Aug 9, 2014 at 7:06 am #1319747
I'm working on pushing our Boy Scouts to lighter weight gear. One big issue is footwear. Generally the boys are in whatever boot is cheap from WalMart or perhaps Gander Mountain at the time when their parents go hunting for sales. Would love to move them into trail runners, but a hundred bucks or more a pop is not going to go over well with parents, especially when these boys seem to grow six inches and one shoe size about every two months.
So are there any reasonably inexpensive lighter weight shoes that work on the trail out there?Aug 9, 2014 at 8:20 am #2126180
@retiredjerryLocale: Oregon and Washington
" especially when these boys seem to grow six inches and one shoe size about every two months."
what about whatever shoes they already have?Aug 9, 2014 at 4:28 pm #2126270
@dondoLocale: Colorado Rockies
Check out DSW for trail runners. You can usually find some of last year's models for around $50. I'm partial to Suacony Grid Excursions. Youth sizes are available.Aug 10, 2014 at 10:40 am #2126399
Almost any shoe is fine. Don't over think it. Spending money on boots is a bit of a waste if packs are under about 35 lb.Aug 11, 2014 at 9:31 am #2126657
Concur re DSW. Sierra Trading Post is a good sub 50.00 shoe source as well.
'Aug 17, 2014 at 8:21 pm #2128288
I just wore a pair of cheap Starters from Walmart that had the most mesh I could find. Yes, they don't have as good traction (lugs) and won't last long (a season at most), but as long as they fit well (mine weren't the greatest in that regard), they are fine and you won't get any cheaper.
That being said, my middle son (almost 17 now) has a pretty bad gait and poor feet and he'd go through his everyday shoes from Walmart within a couple months during the school year so I got him some Salomons that hold up much longer.
My youngest (now 8) I was getting full-toe sandals from Walmart but his grandma bought him some New Balance 550 that were perfect for hiking so that is what he wore in the Wind Rivers a couple weeks ago (though he did still hike a whole day in his sandals).Aug 19, 2014 at 12:11 pm #2128653
Sierra Trading Post. Wait for sales, then have the whole troop pounce. I use the term "wait" loosely because STP almost ALWAYS has a sale running.
And I agree that you don't need anything too serious as long as it fits well and promotes a nice stride if the pack weights are low.Aug 19, 2014 at 3:26 pm #2128694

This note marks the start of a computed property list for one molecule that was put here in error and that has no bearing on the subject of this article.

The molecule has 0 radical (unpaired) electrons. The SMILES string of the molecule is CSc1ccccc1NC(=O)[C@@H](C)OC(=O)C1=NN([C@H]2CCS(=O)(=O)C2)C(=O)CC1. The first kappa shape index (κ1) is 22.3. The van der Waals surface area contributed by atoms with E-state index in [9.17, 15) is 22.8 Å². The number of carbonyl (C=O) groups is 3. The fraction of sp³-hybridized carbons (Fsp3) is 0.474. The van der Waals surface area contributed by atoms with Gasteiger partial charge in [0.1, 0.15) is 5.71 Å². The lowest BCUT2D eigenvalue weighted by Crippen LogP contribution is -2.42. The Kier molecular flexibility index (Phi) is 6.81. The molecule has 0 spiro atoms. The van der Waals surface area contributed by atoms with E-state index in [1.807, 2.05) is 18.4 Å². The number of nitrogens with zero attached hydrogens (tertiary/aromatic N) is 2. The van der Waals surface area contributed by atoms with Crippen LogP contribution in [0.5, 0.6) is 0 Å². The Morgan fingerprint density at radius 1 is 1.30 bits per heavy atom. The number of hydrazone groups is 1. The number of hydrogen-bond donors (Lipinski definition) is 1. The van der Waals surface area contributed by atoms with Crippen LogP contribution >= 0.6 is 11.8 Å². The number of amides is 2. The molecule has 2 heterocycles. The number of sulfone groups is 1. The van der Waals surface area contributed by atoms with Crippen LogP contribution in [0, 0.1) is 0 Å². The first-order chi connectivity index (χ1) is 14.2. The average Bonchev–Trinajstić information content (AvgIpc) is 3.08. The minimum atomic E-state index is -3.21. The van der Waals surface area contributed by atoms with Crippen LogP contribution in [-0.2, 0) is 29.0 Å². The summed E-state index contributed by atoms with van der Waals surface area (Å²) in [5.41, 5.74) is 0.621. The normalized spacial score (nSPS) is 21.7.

>"Sierra Trading Post. Wait for sales, then have the whole troop pounce."
Yeah, A few days ago I received a pair of La Sportiva C-Lite 2.0 Trail Running Shoes. STP stock # 5166R. Nice and comfortable right out of the box, seems to absorb shock nicely, has a little cover over the laces (so they don't snag?). List price of $110, STP price of $69.95. If there's not an additional 35% off (on orders over $100) for a keyword like "SITEMON814" like there was yesterday (there's not just now), sign up for the newsletter and get 30% off. Or wait a day or two for another daily keyword. My final price was $45.47.
Anyway, with only 15 miles on them, I was positive enough on them to order my 14-year-old son a pair in his size. And also the next size up (cause he's not getting any smaller) and it's easier to have a pair in the closet than scramble around again in a year.
A few ideas: They are sized in European sizes, so either print out a comparison chart or link to one of the interactive size conversion sites. If you don't mind handling the money, get all the boys' US sizes, convert to European yourself and order them all together. That easily gets you over the $100 order threshold. And splits the shipping up among many more shoes.
This kind of shoe is as much as I would wear for 40 miles in a day or 60 pounds on my back. I could manage with lighter (a minimalist shoe or a light-weight running shoe) but only for 10-15 miles a day with moderate pack weight. Beyond that, I'd want to the slightly stiffer and more cushioned soles that something like the C-Lite offers. I'd only ever use a more substantial shoe for crampon use or if I was doing a ton of talus and wanted the tougher upper of an "approach shoe".
Added bonus: They could totally wear these to school, knock around town, or do laps around the track in PE, so they aren't buying a "backpacking-only" piece of gear. Rather, it's multi-purpose, great for use in town, but also (IMNSHO) a near ideal intro-to-more-UL backpacking shoe. STP currently has all sizes and most all half sizes from 38 to 47 (US Men's 5.5 to 14).Aug 19, 2014 at 3:39 pm #2128700
>"what about whatever shoes they already have?" -Jerry